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World War II stories come to life in Europe for IU Kokomo students

July 24, 2018

KOKOMO, Ind. — The cost of freedom is starkly real at the Normandy American Cemetery and Memorial.

The peaceful, pristine site contains the graves of 9,385 U.S. military members, most of whom lost their lives in the D-Day landings and ensuing operations — along with the Wall of the Missing, inscribed with the names of 1,557 lost and never found.

It was a sight that moved Indiana University Kokomo student Sarah Gill to tears, especially as the granddaughter of a veteran.

“You realize how many people died, not just for the freedom of the French people, but for everyone,” the Peru resident said. “I couldn’t imagine what would have happened if we hadn’t saved France, and Germany had taken over all of Europe and England.”

She noted that it is an American cemetery, pristinely maintained by French people. Gill was stirred by the depth of gratitude the French have for Americans, for their role in World War II. 

Gill was among nine IU Kokomo students who shared that experience, during a 14-day trip visiting sites significant to World War II, for a class taught by Kristen Snoddy, senior lecturer in English.

“The ultimate impact of the students’ travel experience is, they returned with a more concrete understanding of the price of freedom, as well as motivation to articulate the value of freedom to others,” Snoddy said, adding that it was “a joy and a privilege” for herself and Sarah Heath, associate professor of history, to share those experiences with the students.

“Spending a day on the Normandy beaches listening to a French guide’s retelling of the D-Day invasion, or standing in the Amsterdam Secret Annex of the Frank family, or sitting across the table in Guernsey with people while they share the joy of their island’s liberation from the German occupation, simply cannot be replicated through the very best film or reading,” she said.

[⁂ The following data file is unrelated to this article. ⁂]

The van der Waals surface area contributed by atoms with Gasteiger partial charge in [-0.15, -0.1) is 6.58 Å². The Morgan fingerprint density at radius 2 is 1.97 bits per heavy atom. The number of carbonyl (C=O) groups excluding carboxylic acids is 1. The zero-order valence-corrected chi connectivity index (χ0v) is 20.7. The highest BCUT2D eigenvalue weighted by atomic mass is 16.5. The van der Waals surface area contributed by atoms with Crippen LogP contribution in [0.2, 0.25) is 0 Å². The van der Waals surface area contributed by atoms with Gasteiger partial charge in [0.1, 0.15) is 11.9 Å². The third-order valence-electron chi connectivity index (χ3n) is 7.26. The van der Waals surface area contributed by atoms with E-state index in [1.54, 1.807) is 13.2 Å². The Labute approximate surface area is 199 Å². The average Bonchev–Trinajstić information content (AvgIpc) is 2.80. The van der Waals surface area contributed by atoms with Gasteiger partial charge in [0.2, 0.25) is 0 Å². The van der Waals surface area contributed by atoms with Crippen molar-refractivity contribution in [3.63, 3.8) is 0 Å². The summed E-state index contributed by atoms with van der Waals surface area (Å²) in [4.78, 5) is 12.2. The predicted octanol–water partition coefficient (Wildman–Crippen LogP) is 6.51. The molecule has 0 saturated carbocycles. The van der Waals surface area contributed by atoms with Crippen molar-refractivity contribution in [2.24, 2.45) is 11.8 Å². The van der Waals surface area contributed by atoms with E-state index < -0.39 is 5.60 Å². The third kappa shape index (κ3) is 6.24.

Stops included the Anne Frank House in Amsterdam, where the teen diarist lived in hiding with seven other people for two years, the beach at Normandy, France, where Allied troops began the assault that freed Europe from Nazi rule, the Haus der Wannsee-Konferenz in Germany, where Adolph Hitler devised the “final solution” of approximately six million Jews and others considered undesirable, and the island of Guernsey, which was occupied by German forces from 1940 to 1945.

On Guernsey, they met Molly Bihet, who was 9 years old when the Nazis arrived on the island. She later wrote the book A Child’s War, detailing what it was like to live on the island, which is off the coast of Normandy in the English Channel.

Jake Wilson recorded their meeting, and appreciated the chance to hear a first-person account of a time he’d only read about previously.

“You can read about it all day long in a textbook or on the internet, but seeing it first hand, and being in those places is life-changing,” he said. “There aren’t many people left who can tell stories like that, with such detail. It was an amazing opportunity to talk about a time in history from someone who lived it.”

It was a privilege to hear Bihet’s story, Gill said. 

“We’re the last generation to meet the people who lived this history,” she said. “You realize that these perspectives won’t be around much longer, and it’s critical that we take the opportunity to listen and learn from them. The next generation will never meet these people and hear these stories in person. It’s important that we remember our history, learn from it, and not allow it to repeat itself.”

Since returning, Wilson, from Kempton, is more passionate than ever about being a history teacher, and looks forward to sharing his experience with his own students. He recalls coming home from elementary school angry because World War II was covered in less than a page in his history book.

“I think from that point on, it was my goal to keep that history alive,” he said. “As we walked around the cemetery at Normandy, I kept thinking that every one of those people died for our freedom. Keeping that history alive is the least we can do to honor them, in my view.”

Students received campus scholarships to help defray travel expenses, including the Emita B. Hill Travel Scholarship and the Selzer International Studies Scholarship.

Indiana University Kokomo serves north central Indiana.

Last updated: 07/24/2018